We know we are ultra-social animals and yet have a consistent blind spot about how truly social we are. Our naïve realism leans us toward a self-image as individual, atomistic rational agents experiencing life as though peering out on the world through a window. And like the fish that swims unaware of the water in which it is suspended, we struggle to see the social reality in which our actions are meaningfully conducted.
Contrary to this view, psychology has shown repeatedly how deeply permeated each of us is by a social identity. This is an important corrective to our illusory self-image and gives us a better insight into our social natures. But even where our social identity has entered the picture it is often crucially misunderstood.
Social identity has been explored in earnest ever since the Second World War in an attempt to understand how it was possible for ordinary people to commit, or at least to allow, genocidal horrors. Much of this work has suggested, such as the Milgram experiments on obedience, that if you dial up the social you dial down the thinking individual. Henri Tajfel’s minimal group experiments divided boys into two arbitrary groups (each group was affiliated with a painter they had never heard of) and showed how quickly they started to discriminate against boys in the other group to their own. All it took was the creation of a meaningless boundary to create an ingroup, an outgroup, and the conditions for favoritism and conflict. But this important insight, explored in many other contexts over the decades, has led to a partial understanding of social identity and to unfortunate misinterpretations. Phrases like the bystander effect, diminution of responsibility, groupthink, herd- or mob-mentality, and so on have encouraged the thought that as we become parts of groups we lose our minds and become highly malleable toward irrational or regrettable actions.
But this view gets it backwards to some extent. To introduce the social is not to add distortion to otherwise clear thinking. For good and for ill, our social identities are minded not mindless. Two social psychologists Steve Reicher and Mark Levine looked at when British football fans were willing to help an injured fan of the opposing team. They found that if the subjects thought in terms of being fans of Manchester United they would not be inclined to help a Liverpool fan, but if they were put in the category of football fans generally they would stop and help. Contrary to the typical thought of fans being prone to acting as mindless thugs, they are highly minded depending on which group they see themselves as belonging to.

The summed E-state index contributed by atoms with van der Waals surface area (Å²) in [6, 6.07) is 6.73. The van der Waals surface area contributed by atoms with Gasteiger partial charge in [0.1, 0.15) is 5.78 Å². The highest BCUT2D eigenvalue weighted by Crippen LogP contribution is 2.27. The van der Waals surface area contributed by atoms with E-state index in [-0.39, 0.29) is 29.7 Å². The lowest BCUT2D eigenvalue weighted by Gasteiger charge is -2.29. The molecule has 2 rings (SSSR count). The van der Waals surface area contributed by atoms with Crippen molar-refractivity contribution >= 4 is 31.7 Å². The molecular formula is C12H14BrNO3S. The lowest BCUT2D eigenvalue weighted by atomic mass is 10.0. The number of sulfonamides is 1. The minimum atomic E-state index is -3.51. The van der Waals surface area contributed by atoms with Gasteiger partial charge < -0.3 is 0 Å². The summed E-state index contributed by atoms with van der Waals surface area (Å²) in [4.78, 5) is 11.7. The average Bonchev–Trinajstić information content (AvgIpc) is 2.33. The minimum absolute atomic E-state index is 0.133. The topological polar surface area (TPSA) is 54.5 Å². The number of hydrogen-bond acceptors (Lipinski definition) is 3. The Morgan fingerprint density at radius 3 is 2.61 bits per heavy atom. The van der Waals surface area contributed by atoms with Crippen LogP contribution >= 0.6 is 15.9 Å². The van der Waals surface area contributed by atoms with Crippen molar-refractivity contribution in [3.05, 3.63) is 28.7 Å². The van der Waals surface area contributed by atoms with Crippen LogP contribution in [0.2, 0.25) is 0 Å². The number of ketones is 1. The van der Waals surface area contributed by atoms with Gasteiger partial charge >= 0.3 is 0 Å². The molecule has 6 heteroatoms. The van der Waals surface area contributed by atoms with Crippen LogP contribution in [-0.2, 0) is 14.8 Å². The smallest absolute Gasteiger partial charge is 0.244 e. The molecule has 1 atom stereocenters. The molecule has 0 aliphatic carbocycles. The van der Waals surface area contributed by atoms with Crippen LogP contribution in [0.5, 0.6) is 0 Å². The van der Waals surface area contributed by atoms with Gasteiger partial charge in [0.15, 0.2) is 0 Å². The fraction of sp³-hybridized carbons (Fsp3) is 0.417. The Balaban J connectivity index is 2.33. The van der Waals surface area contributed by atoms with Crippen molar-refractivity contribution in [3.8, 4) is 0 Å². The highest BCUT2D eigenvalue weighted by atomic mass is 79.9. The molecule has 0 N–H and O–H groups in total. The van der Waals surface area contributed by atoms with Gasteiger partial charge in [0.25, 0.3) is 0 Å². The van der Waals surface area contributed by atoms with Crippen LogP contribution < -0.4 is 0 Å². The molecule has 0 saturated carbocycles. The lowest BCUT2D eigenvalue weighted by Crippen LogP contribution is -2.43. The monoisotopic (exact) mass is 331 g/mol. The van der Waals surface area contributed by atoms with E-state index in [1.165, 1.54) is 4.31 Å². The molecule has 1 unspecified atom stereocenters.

The important point here is that social identities can change, and as they do the logic of who is seen as "one of us" changes too. My sense of myself as a father, a publisher, a Londoner, a manager or as someone with Arabic heritage and family shapes the decision space around what it is rational for me to think and do quite profoundly. My allegiances, self-esteem, prejudices, willingness to be led or influenced, sense of fairness, sense of solidarity, biases about "people like me," all are to an extent shaped by the collective self that is salient to me at the time. This is not to deny my individuality, it is to recognise how it is irreducibly expressed through a social lens, and that my social identity changes the way it makes sense for me to engage with the world.
This matters because when we see ourselves purely as rational, individual actors we miss the fact that the social is not just providing the context in which we act. It is deeply constitutive of who we are. But if we to turn to the collective view and merely see irrational action, whether "mad" rioters, "crazy" extremists, or "evil" people who have different ideological commitments to our own, we are condemned to judging others without any chance of comprehending them. A better understanding of our truly social identities would equip us not only with the tools to understand better those who we might ordinarily dismiss as irrational, but also to help us better understand our ultra-social selves.